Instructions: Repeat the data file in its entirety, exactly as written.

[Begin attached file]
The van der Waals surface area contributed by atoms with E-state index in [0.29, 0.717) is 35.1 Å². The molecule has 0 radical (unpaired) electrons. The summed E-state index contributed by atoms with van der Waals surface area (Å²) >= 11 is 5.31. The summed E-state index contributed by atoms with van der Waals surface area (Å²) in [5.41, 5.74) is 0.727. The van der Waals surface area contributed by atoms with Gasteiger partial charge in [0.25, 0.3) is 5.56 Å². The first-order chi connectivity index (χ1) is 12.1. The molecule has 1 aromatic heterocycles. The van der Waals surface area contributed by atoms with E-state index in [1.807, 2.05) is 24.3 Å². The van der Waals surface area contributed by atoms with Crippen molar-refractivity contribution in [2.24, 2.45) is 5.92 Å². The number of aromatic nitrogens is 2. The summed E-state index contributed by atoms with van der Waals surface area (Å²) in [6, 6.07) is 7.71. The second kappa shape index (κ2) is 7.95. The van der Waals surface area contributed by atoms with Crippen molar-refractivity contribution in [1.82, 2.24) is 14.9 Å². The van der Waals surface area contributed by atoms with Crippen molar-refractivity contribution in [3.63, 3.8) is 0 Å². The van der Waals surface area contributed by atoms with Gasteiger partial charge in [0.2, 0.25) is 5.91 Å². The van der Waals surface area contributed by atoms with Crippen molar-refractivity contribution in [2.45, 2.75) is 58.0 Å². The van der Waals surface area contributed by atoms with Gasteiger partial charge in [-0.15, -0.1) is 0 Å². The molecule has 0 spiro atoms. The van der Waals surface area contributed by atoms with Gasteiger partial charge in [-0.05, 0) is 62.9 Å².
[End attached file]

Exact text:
The van der Waals surface area contributed by atoms with E-state index in [0.29, 0.717) is 35.1 Å². The molecule has 0 radical (unpaired) electrons. The summed E-state index contributed by atoms with van der Waals surface area (Å²) >= 11 is 5.31. The summed E-state index contributed by atoms with van der Waals surface area (Å²) in [5.41, 5.74) is 0.727. The van der Waals surface area contributed by atoms with Gasteiger partial charge in [0.25, 0.3) is 5.56 Å². The first-order chi connectivity index (χ1) is 12.1. The molecule has 1 aromatic heterocycles. The van der Waals surface area contributed by atoms with E-state index in [1.807, 2.05) is 24.3 Å². The van der Waals surface area contributed by atoms with Crippen molar-refractivity contribution in [2.24, 2.45) is 5.92 Å². The number of aromatic nitrogens is 2. The summed E-state index contributed by atoms with van der Waals surface area (Å²) in [6, 6.07) is 7.71. The second kappa shape index (κ2) is 7.95. The van der Waals surface area contributed by atoms with Crippen molar-refractivity contribution in [1.82, 2.24) is 14.9 Å². The van der Waals surface area contributed by atoms with Crippen molar-refractivity contribution in [3.63, 3.8) is 0 Å². The van der Waals surface area contributed by atoms with Gasteiger partial charge in [0.2, 0.25) is 5.91 Å². The van der Waals surface area contributed by atoms with Crippen molar-refractivity contribution in [2.45, 2.75) is 58.0 Å². The van der Waals surface area contributed by atoms with Gasteiger partial charge in [-0.15, -0.1) is 0 Å². The molecule has 0 spiro atoms. The van der Waals surface area contributed by atoms with Gasteiger partial charge in [-0.05, 0) is 62.9 Å².